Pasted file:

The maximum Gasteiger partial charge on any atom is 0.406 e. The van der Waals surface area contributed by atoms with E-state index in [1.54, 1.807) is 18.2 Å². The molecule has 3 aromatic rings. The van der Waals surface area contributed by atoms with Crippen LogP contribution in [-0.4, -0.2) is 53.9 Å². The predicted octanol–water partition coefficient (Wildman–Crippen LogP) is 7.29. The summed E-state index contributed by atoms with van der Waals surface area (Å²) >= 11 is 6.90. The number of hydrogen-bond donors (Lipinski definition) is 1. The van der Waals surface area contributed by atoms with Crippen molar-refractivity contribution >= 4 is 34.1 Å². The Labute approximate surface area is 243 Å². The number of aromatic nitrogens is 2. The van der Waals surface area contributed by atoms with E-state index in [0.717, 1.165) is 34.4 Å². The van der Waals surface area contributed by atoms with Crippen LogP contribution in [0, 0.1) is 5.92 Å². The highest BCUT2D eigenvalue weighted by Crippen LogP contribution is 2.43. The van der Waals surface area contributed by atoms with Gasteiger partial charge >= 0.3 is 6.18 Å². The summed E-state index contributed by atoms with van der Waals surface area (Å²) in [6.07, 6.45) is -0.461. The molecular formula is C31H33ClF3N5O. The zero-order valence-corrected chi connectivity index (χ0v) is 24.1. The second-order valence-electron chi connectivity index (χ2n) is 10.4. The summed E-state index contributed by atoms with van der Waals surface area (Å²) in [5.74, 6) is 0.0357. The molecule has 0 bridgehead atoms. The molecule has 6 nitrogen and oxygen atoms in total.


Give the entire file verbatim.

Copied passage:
The maximum Gasteiger partial charge on any atom is 0.406 e. The van der Waals surface area contributed by atoms with E-state index in [1.54, 1.807) is 18.2 Å². The molecule has 3 aromatic rings. The van der Waals surface area contributed by atoms with Crippen LogP contribution in [-0.4, -0.2) is 53.9 Å². The predicted octanol–water partition coefficient (Wildman–Crippen LogP) is 7.29. The summed E-state index contributed by atoms with van der Waals surface area (Å²) >= 11 is 6.90. The number of hydrogen-bond donors (Lipinski definition) is 1. The van der Waals surface area contributed by atoms with Crippen molar-refractivity contribution >= 4 is 34.1 Å². The Labute approximate surface area is 243 Å². The number of aromatic nitrogens is 2. The van der Waals surface area contributed by atoms with E-state index in [0.717, 1.165) is 34.4 Å². The van der Waals surface area contributed by atoms with Crippen LogP contribution in [0, 0.1) is 5.92 Å². The highest BCUT2D eigenvalue weighted by Crippen LogP contribution is 2.43. The van der Waals surface area contributed by atoms with Gasteiger partial charge >= 0.3 is 6.18 Å². The summed E-state index contributed by atoms with van der Waals surface area (Å²) in [6.07, 6.45) is -0.461. The molecular formula is C31H33ClF3N5O. The zero-order valence-corrected chi connectivity index (χ0v) is 24.1. The second-order valence-electron chi connectivity index (χ2n) is 10.4. The summed E-state index contributed by atoms with van der Waals surface area (Å²) in [5.74, 6) is 0.0357. The molecule has 0 bridgehead atoms. The molecule has 6 nitrogen and oxygen atoms in total.